Otolaryngology—Head and Neck Surgery

Steven H. Green, BS, PhD

Portrait

Professor of Biology
Professor of Otolaryngology

Contact Information

Office: 238 BBE
Iowa City, IA 52242
Office Phone: 319-335-1612

Email: steven-green@uiowa.edu
Web: More About Dr. Green - Related Websites and Resources

Education

BS, Biochemistry, University of Wisconsin-Madison
PhD, Biology, California Institute of Technology

Education/Training Program Affiliations

Biosciences Graduate Program
Interdisciplinary Graduate Program in Molecular and Cellular Biology
Interdisciplinary Graduate Program in Neuroscience
Interdisciplinary Graduate Program in Translational Biomedicine
Medical Scientist Training Program

Research Summary

We investigate the molecular and cellular mechanisms by which synaptic activity affects neuronal survival and the formation and stability of synapses. This investigation involves several distinct but overlapping projects. We use the auditory system for most of these projects because it is especially suitable for investigation of the role of synaptic activity in regulating neuronal survival and synapses. Activity in the cochlea (the auditory portion of the inner ear) depends entirely on the auditory sensory cells (“hair cells”). Hair cells can be selectively killed by administration of aminoglycoside antibiotics, allowing investigation of the consequence to the cochlear neurons (also called “spiral ganglion neurons”) of loss of their sole input. The loss of hair cells results in a rapid loss of the synaptic structure of the spiral ganglion neurons (SGNs), followed by gradual death of the SGNs. Several projects in the lab investigate molecular events in the SGNs following hair cell loss. These studies use a combination of techniques to identify those molecular events directly related to neuronal survival and death. These include in vivo studies of rats in which the intracochlear environment is manipulated and of transgenic mice. To complement these in vivo studies, we use physiological, biochemical, and gene transfer techniques for experimental studies of cultured rat and mouse SGNs. Taking advantage of our ability to perturb hearing in animals and to experimentally manipulate neurons using molecular and genetic techniques, we also investigate the role of activity and neurotrophic factors in synapse formation in the developing auditory cortex in the brain. In collaboration with other investigators at UI, we conduct parallel studies on other brain regions. Our studies of the role of neural activity in the cochlea are directly relevant to the cochlear implant, a highly effective neural prosthesis that is currently the only treatment for deafness.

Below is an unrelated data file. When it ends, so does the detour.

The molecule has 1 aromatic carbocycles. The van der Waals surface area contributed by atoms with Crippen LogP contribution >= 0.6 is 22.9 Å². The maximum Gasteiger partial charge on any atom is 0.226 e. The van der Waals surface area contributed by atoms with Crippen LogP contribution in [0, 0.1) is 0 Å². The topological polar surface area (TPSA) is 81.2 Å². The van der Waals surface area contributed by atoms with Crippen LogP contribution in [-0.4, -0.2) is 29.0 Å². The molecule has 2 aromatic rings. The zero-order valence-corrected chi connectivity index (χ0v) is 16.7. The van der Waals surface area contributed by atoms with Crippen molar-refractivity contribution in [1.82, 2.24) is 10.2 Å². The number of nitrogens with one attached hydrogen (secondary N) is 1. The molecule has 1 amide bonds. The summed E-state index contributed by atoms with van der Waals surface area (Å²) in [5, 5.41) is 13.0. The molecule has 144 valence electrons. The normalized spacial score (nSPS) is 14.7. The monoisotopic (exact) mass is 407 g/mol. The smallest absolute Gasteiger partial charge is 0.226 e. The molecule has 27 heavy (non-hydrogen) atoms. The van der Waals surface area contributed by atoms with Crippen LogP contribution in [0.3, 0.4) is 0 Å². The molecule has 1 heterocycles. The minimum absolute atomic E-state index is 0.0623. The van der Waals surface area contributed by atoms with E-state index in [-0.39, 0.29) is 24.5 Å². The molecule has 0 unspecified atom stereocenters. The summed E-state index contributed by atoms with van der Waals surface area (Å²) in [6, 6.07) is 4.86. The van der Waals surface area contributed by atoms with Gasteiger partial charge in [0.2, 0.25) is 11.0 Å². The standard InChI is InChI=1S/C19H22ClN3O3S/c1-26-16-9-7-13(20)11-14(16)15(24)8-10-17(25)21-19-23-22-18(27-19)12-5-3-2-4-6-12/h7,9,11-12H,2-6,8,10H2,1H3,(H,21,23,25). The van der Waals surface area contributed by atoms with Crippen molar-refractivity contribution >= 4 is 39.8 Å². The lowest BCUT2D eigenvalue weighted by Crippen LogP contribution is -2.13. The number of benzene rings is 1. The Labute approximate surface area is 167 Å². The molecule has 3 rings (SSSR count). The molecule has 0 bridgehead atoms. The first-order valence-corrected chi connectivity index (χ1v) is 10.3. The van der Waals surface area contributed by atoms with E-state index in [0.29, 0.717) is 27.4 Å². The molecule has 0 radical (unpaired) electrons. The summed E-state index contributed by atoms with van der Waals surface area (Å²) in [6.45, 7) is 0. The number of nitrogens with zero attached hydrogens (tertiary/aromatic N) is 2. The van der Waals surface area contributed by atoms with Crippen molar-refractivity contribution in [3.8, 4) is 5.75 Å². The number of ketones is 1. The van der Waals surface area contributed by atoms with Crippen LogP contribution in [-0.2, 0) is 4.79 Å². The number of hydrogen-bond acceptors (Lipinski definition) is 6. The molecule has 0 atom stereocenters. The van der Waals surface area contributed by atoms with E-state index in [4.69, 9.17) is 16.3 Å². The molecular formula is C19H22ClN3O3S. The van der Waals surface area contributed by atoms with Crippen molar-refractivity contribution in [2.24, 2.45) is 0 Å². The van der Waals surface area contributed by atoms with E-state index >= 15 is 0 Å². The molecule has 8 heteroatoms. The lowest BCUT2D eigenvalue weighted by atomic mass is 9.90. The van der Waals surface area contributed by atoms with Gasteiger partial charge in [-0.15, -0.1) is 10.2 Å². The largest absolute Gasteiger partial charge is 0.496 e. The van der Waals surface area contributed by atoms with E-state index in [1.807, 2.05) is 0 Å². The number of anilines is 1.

Center, Program and Institute Affiliations

Center for Auditory Regeneration and Deafness

Date Last Modified: 06/07/2014 - 21:56:23